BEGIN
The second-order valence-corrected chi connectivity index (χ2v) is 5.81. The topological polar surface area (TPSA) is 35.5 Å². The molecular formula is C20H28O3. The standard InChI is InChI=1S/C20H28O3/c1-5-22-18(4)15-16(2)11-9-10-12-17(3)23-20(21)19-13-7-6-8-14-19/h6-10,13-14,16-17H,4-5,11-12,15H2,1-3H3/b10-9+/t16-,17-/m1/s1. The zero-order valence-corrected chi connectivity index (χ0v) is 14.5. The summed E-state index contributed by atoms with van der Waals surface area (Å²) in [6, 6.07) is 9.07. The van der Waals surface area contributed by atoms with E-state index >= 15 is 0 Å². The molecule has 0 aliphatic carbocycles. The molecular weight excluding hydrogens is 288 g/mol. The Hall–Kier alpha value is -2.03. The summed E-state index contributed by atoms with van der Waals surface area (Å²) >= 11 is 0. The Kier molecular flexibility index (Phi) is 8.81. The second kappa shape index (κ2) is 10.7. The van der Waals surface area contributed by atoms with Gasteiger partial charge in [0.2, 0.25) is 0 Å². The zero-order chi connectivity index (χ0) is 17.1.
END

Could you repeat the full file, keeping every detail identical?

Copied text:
The second-order valence-corrected chi connectivity index (χ2v) is 5.81. The topological polar surface area (TPSA) is 35.5 Å². The molecular formula is C20H28O3. The standard InChI is InChI=1S/C20H28O3/c1-5-22-18(4)15-16(2)11-9-10-12-17(3)23-20(21)19-13-7-6-8-14-19/h6-10,13-14,16-17H,4-5,11-12,15H2,1-3H3/b10-9+/t16-,17-/m1/s1. The zero-order valence-corrected chi connectivity index (χ0v) is 14.5. The summed E-state index contributed by atoms with van der Waals surface area (Å²) in [6, 6.07) is 9.07. The van der Waals surface area contributed by atoms with E-state index >= 15 is 0 Å². The molecule has 0 aliphatic carbocycles. The molecular weight excluding hydrogens is 288 g/mol. The Hall–Kier alpha value is -2.03. The summed E-state index contributed by atoms with van der Waals surface area (Å²) >= 11 is 0. The Kier molecular flexibility index (Phi) is 8.81. The second kappa shape index (κ2) is 10.7. The van der Waals surface area contributed by atoms with Gasteiger partial charge in [0.2, 0.25) is 0 Å². The zero-order chi connectivity index (χ0) is 17.1.